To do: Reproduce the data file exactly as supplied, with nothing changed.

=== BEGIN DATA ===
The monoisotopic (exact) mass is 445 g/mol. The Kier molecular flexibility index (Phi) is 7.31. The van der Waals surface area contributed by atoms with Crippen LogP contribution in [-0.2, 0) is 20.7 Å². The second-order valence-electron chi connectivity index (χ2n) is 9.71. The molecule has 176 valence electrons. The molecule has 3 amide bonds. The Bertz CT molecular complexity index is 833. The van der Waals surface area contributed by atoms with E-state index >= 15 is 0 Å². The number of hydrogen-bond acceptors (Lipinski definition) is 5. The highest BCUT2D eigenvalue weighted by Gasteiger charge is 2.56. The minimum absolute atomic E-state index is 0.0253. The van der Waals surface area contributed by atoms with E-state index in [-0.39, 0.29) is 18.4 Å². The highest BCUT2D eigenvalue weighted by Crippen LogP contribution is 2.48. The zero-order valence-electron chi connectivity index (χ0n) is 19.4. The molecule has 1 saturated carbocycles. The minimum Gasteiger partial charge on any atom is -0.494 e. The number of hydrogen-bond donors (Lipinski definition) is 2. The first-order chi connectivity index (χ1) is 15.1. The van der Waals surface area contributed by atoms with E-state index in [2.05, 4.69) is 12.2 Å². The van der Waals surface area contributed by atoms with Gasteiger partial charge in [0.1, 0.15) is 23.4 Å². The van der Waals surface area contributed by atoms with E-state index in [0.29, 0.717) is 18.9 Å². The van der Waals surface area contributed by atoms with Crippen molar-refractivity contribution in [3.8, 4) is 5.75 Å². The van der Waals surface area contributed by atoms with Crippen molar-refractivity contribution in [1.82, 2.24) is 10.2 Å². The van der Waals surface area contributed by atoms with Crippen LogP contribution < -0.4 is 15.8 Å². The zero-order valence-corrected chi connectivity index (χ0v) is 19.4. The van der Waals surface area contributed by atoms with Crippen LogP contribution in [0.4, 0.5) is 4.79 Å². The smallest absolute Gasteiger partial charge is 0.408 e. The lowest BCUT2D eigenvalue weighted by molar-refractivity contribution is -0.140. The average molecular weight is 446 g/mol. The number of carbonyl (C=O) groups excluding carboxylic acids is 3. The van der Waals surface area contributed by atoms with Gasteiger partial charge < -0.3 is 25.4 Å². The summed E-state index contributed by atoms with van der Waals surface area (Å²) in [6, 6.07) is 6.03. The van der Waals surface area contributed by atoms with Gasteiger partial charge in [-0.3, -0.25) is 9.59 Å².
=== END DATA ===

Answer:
The monoisotopic (exact) mass is 445 g/mol. The Kier molecular flexibility index (Phi) is 7.31. The van der Waals surface area contributed by atoms with Crippen LogP contribution in [-0.2, 0) is 20.7 Å². The second-order valence-electron chi connectivity index (χ2n) is 9.71. The molecule has 176 valence electrons. The molecule has 3 amide bonds. The Bertz CT molecular complexity index is 833. The van der Waals surface area contributed by atoms with E-state index >= 15 is 0 Å². The number of hydrogen-bond acceptors (Lipinski definition) is 5. The highest BCUT2D eigenvalue weighted by Gasteiger charge is 2.56. The minimum absolute atomic E-state index is 0.0253. The van der Waals surface area contributed by atoms with E-state index in [-0.39, 0.29) is 18.4 Å². The highest BCUT2D eigenvalue weighted by Crippen LogP contribution is 2.48. The zero-order valence-electron chi connectivity index (χ0n) is 19.4. The molecule has 1 saturated carbocycles. The minimum Gasteiger partial charge on any atom is -0.494 e. The number of hydrogen-bond donors (Lipinski definition) is 2. The first-order chi connectivity index (χ1) is 15.1. The van der Waals surface area contributed by atoms with E-state index in [2.05, 4.69) is 12.2 Å². The van der Waals surface area contributed by atoms with Gasteiger partial charge in [0.1, 0.15) is 23.4 Å². The van der Waals surface area contributed by atoms with E-state index in [0.29, 0.717) is 18.9 Å². The van der Waals surface area contributed by atoms with Crippen molar-refractivity contribution in [3.8, 4) is 5.75 Å². The van der Waals surface area contributed by atoms with Crippen molar-refractivity contribution in [1.82, 2.24) is 10.2 Å². The van der Waals surface area contributed by atoms with Crippen LogP contribution < -0.4 is 15.8 Å². The zero-order valence-corrected chi connectivity index (χ0v) is 19.4. The van der Waals surface area contributed by atoms with Crippen LogP contribution in [0.4, 0.5) is 4.79 Å². The smallest absolute Gasteiger partial charge is 0.408 e. The lowest BCUT2D eigenvalue weighted by molar-refractivity contribution is -0.140. The average molecular weight is 446 g/mol. The number of carbonyl (C=O) groups excluding carboxylic acids is 3. The van der Waals surface area contributed by atoms with Gasteiger partial charge < -0.3 is 25.4 Å². The summed E-state index contributed by atoms with van der Waals surface area (Å²) in [6, 6.07) is 6.03. The van der Waals surface area contributed by atoms with Gasteiger partial charge in [-0.3, -0.25) is 9.59 Å².